Words by Katie Rowley
Despite an overcast afternoon at The Vic, there is no shortage of beer jugs and denim shorts on show for Australia/Invasion/Survival Day. Local bands Big White and FLOWERTRUCK provide the soundtrack to a loyal following of fans, who duly dance and sway to the jaunty guitar-heavy pop.
First on the bill is Big White, self-professed Australiana appreciators – appropriate for the eponymous day. Easy comparisons would look toward The Cure, but it’d be more appropriate to listen out for the influences of Aussie indie-rockers The Go Betweens. Each song starts seemingly disjointed and off-kilter, but the band has a knack for meshing together their brisk sounds. The three guitars at the front of stage add to the string-heavy fuzz, heard particularly on tracks like Tuesday where the vocals are spread around and the song crescendos to a pounding chant of ‘chooo-ooo-ooo-ooosDAY’
The band is soon to head off on an American tour, including a set at Austin’s SXSW, to promote their second album. Teenage Dream (not exactly of the Katy Perry sort) is the title track for the new collection and showcases the precision drumming and melodic guitar that we can continue to expect from Big White.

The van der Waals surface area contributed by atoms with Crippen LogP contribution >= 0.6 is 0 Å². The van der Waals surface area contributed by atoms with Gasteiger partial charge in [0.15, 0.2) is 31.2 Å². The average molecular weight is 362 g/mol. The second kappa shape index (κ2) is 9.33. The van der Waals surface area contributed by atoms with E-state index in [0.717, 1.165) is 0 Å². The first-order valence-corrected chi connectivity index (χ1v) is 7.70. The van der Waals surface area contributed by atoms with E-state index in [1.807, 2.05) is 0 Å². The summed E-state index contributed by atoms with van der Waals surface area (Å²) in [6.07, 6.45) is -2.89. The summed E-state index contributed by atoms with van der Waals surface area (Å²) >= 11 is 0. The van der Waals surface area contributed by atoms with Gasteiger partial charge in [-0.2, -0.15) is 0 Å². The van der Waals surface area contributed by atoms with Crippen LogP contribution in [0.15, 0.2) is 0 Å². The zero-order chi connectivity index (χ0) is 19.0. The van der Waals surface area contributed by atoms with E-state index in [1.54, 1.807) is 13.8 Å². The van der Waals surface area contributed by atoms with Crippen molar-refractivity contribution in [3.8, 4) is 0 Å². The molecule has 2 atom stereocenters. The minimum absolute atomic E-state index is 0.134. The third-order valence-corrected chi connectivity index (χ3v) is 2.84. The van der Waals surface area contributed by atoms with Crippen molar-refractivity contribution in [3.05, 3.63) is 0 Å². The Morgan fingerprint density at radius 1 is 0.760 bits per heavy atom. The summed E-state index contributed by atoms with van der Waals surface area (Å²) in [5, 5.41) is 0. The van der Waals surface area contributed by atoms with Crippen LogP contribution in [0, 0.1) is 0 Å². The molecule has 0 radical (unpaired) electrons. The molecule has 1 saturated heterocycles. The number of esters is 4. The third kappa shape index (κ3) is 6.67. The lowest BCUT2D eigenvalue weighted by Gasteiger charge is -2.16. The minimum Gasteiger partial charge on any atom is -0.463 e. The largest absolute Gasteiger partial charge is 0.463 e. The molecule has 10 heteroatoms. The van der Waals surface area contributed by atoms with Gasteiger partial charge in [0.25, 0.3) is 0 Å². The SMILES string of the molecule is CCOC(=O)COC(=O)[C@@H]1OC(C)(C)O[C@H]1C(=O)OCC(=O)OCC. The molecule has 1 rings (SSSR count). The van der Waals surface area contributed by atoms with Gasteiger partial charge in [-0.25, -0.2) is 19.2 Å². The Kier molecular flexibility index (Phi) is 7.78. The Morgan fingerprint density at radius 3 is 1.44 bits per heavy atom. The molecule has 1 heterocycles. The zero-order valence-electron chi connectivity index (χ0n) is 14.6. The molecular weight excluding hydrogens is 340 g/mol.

Dinosaur City, Crank Up displays lead singer Cody Munro Moore’s warbling vocals at their best, while his fellow guitarists nonchalantly sway on either side in panel caps and brown boots. The band’s jingly jangly guitar offers a good soundtrack for a pint at the pub with friends.
The next band to take stage are indeed friends of Big White. FLOWERTRUCK, who have been watching from the crowd begin their set just as the rain starts to spit with intent. It doesn’t seem to deter the dancers in the front row though, energetically flinging their limbs as the tempo lifts.
With homemade tees showing off the lead singer’s abs and stage banter so bad it’s good, FLOWERTRUCK up the ante. There’s strong bass and lots of variation in vocals, especially when keyboardist Sarah Sykes joins in to harmonise during their catchy choruses.
Bass player and guitar swap roles for the band’s breakout hit I Wanna Be With You; it’s a crowd favourite, proven by the bunch of blonde Bondi surfers who launch themselves on stage to dance along. The track shows the band’s potential, as breezy new-wave guitars jolly along under taunting wails about the frustrations of relationships.
Lead singer Charles Rushforth twists and turns throughout the set with hands pointing vaguely at the sky or grasping out for something just beyond the heads of the assembled crowd; his is an interesting voice to listen to, bellowing out the low notes whilst reaching for the high ones and just about getting them. It’s shouty and shabby but their back yard style goes down a treat with the dancing fans at a rainy Vic.